Tessmer Canoe Access to Gilbertson Park:
With long, lean hillsides, occasional flashes of limestone outcrops, and a peppy current coursing over a sand-gravel bottom, this under-paddled segment of the Turkey River is well worth a peek and a poke. There is a more or less annoying dam to portage around, but this trip is redeemed by a unique bike shuttle along a dedicated trail.
Rating: ☆ ☆ ☆ ☆
Trip Report Date: August 30, 2023
Skill Level: Beginner
Class Difficulty: Class I
≈ 4′ per mile
Gauge Recorded on this Trip:
Eldorado: ht/ft: 5′ | cfs: 95
Eldorado: ht/ft: 5.33 | cfs: 93.3
This is the lowest recommended level. While doable, this was still Scrape City. Look for at least double the cfs, even better if higher than that.
Great River Road/Tessmer Canoe Access (Access #68), Clermont, Iowa (FYI: the river flows under Great River Road several times)
GPS: 43.00846, -91.7085
Gilbertson Park west bank (Access #59W) off B64/River Park Drive, Elgin, Iowa
GPS: 42.95812, -91.62421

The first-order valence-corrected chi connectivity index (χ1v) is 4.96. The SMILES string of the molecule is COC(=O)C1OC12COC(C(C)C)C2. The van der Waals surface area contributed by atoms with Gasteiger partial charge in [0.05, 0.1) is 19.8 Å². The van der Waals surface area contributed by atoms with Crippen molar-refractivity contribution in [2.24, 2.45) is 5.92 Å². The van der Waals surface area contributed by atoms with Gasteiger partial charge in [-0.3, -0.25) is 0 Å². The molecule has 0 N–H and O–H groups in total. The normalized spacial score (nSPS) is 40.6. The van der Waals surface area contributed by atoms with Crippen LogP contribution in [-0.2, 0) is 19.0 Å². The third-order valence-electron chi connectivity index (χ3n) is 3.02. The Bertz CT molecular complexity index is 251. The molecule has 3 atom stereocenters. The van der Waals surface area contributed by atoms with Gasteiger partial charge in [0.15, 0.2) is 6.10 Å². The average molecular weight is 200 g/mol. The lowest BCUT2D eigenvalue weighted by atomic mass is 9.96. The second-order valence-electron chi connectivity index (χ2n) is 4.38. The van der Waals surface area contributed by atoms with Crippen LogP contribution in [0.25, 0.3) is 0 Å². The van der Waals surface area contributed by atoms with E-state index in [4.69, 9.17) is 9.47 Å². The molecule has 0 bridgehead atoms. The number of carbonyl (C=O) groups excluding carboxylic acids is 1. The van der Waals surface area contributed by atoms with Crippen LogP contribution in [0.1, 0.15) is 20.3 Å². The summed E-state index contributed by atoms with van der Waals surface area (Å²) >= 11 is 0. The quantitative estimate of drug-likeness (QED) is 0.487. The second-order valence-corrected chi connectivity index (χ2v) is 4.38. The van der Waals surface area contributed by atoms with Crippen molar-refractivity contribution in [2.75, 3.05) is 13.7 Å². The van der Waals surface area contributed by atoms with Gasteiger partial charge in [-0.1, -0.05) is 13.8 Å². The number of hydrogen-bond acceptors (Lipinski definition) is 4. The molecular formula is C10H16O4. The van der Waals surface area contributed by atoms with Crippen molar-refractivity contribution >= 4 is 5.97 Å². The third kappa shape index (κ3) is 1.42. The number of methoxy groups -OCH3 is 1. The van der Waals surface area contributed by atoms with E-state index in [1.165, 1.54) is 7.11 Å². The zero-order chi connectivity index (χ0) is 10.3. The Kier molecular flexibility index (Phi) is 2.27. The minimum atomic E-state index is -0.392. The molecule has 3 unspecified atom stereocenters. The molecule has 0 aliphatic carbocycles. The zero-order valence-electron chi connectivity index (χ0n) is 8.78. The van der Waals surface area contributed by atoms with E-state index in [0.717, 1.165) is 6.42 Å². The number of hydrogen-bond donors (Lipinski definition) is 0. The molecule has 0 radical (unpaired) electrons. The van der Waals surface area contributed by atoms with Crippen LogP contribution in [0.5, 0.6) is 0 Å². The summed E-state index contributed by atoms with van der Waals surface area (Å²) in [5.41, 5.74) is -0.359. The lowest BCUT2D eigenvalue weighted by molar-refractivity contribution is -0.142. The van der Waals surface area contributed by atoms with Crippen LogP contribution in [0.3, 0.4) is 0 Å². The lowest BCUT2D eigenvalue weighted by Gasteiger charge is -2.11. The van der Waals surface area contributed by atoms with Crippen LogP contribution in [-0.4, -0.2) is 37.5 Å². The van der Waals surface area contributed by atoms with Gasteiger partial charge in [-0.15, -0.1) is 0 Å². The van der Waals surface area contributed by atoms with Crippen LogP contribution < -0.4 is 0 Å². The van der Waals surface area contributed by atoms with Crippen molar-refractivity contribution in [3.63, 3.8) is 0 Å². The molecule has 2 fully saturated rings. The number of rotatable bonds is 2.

Time: Put in at 3:30p. Out at 7:00p.
Total Time: 3h 30m
Miles Paddled: 9
Bald eagles, turkey vultures, great blue and green herons, plovers, kingfishers, great horned owls, hawks, deer fording the river, and a first-ever porcupine.
Despite the touted RAGBRAI, northeastern Iowa – like most parts of the Driftless Area in the Upper Midwest – is not synonymous for bicycle-friendly roads or routes. This undersung section of the Turkey River is a welcome exception to that rule. Connecting the tiny towns of Clermont and Elgin is a veritable bike trail that offers a safe and outstanding road alternative. True, you do have to ride on the road sometimes – especially when the trail just ends in a cornfield – and it’s also true that the trail parallels a road the whole time. But it’s better than nothing. Whether you’re on the road or utilizing the trail, the distance is about 7.5 miles through some rolling hills and pretty farmland.